Oh, that reminds me of the many miserable days I've spent cumulative hours at the bus stop waiting for the 49 that never came. Whenever the weather was too horrid for riding my bike, I'd walk the fifteen minutes to the Green, getting so thoroughly soaked that I might as well have ridding my bike, and position myself at the bus stop watching all those other buses go by, a 31, a 260, a C1 – Should I take this for the longer trip to South Kensington or wait it out until the 49 comes sidling around the glass edge of the Westfield? – another 31, another 260, and still no 49. On Monday, I'll take the 49 one last time when I do the inventory and return the keys. After that, no more wasting time at the bus stop. I'm so excited.

I'm not going to miss the Arabic grocery stores that I had initially been enthusiastic about. Their brightly lit, colorful fruit and vegetable displays were always mortally disappointing, the produce frequently old and sometimes rotten. Their sales people gave the impression of passionately hating infidels and objecting to having to serve them. Seeing their hateful faces was funny at first but got old quickly. Once I discovered the Waitrose inside the newly opened Westfield, there was no going back. Their employees were cheerfully friendly and their victuals fresh.

I'm not going to miss the Polish store either, though their dark, heavy full-grain bread was a treat that I never tired of. It easily topped the loaves at Forrest the Baker. But there's German bakery only ten minutes from my new flat, on the way to college. I have great hopes for it.

My hopes are not very high for finding a place like the Westfield in Fulham, and I'll miss it. Normally, I would find it odd to mourn the loss of a shopping center, but the shiny new mega-mall was a precious addition to my neighborhood. Plenty of shopping opportunities, coffee shops, and comfy chairs with free wireless. Not a bad place to hang out for a few hours, working on a story or a post and watching the crowds.

I'll miss the Nepalese Tandoori restaurant around the corner and the Damascene and the Northern Thai restaurants further up the road, as much for the food as for the memories. But I'll make new memories in a new neighborhood, and I'll find new great restaurants. I've already seen a Taiwanese grill that looks very promising.

The street I lived on was rather busy, leading traffic to the motorway and cop cars and ambulances to the rough council estate nearby. But for all the noise, the street was entirely residential. The new street is mixed residential/commercial, with flats sitting on top of ground-floor shops. There's a grocery store just across the street and a coffee shop next to it. Next door, there's a kebab shop and a barber. It will feel like living in a city, and I'm thrilled.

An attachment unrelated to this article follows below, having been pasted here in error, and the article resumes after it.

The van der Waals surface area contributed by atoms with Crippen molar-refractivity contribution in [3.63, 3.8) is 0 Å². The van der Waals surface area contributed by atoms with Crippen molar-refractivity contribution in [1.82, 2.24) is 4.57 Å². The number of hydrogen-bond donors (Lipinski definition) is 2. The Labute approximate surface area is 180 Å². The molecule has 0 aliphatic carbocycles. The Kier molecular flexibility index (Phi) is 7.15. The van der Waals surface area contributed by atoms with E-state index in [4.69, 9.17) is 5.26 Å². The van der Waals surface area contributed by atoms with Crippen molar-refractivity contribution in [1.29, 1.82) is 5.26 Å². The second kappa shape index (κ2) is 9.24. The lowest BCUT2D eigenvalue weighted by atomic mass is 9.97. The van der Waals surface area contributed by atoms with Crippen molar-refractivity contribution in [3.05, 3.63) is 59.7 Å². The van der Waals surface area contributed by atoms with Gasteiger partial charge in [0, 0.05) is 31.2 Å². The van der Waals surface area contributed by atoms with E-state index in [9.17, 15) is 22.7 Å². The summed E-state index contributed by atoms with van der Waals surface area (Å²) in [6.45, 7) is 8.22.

Of course I could just be imagining things. What do I know what my hood looks like around the next corner? My coffee finished, I pushed my chair back from the low table in front of my and get up, ready to head back into the winter cold outside and stroll to my new home. Let's see what kind of unexpected treasure I find on the way.

Friday, December 18, 2009

getting moving

Today was my last proper day in my present apartment. I'm lying in bed, it's dark, and everything feels as it should. Were I to switch on the lights, however, the situation would look different. Boxes are scattered about, shelves have come off walls, and closets are empty. I have started to move out.

A few days ago, I picked up the key to the new apartment, but I'm only paying rent from Monday, the same day that I have to hand over the key to my current place. This good timing didn't originate in my new landlord's generosity. Rather, I had complained about the soiled carpets and requested a deep cleaning. I had got five days' free rent instead. Financially, that was good deal, but it brought with it the potential that I would hate my new place from the beginning, hate it with the bitter passion that I reserve for grime and dirt.

To be honest, I wasn't sure how dirty the carpet really was. I remember it struck me during the viewing, and I made a mental note to petition for cleaning. For fear of confirming my early devastating assessment, I've been reluctant to reenter my new apartment, but today I couldn't put it off any longer. After all, I needed to get going with the move. There are only two days left.

This afternoon then, after a rather short day at work – everyone is in Christmas mode already and doesn't think of working – I walked over to my new apartment for another quick look. On the way, I saw an equipment rental place and it hit me that, instead of resigning myself to the situation, I could just clean the carpets while the flat was still empty.

Reserving an industrial carpet cleaner for a few hours tomorrow lifted my spirits substantially. Now I really couldn't wait to get to my new place and take it in, without a hurried agent breathing down my neck. I unlocked the door next to a mobile phone shop, strode down an endless hallway to the rear of the building, took the stairs up to the second floor, and was momentarily confused.

How many floors does a seven-story building have? It depends on where you are. In the US, it would have seven floors, as it should. In Britain, the building would only rise to the sixth floor, as the ground floor and the first floor are two different levels. I live in Britain, but (attempt to) write American English. I will live right above the ground floor. Is that clear?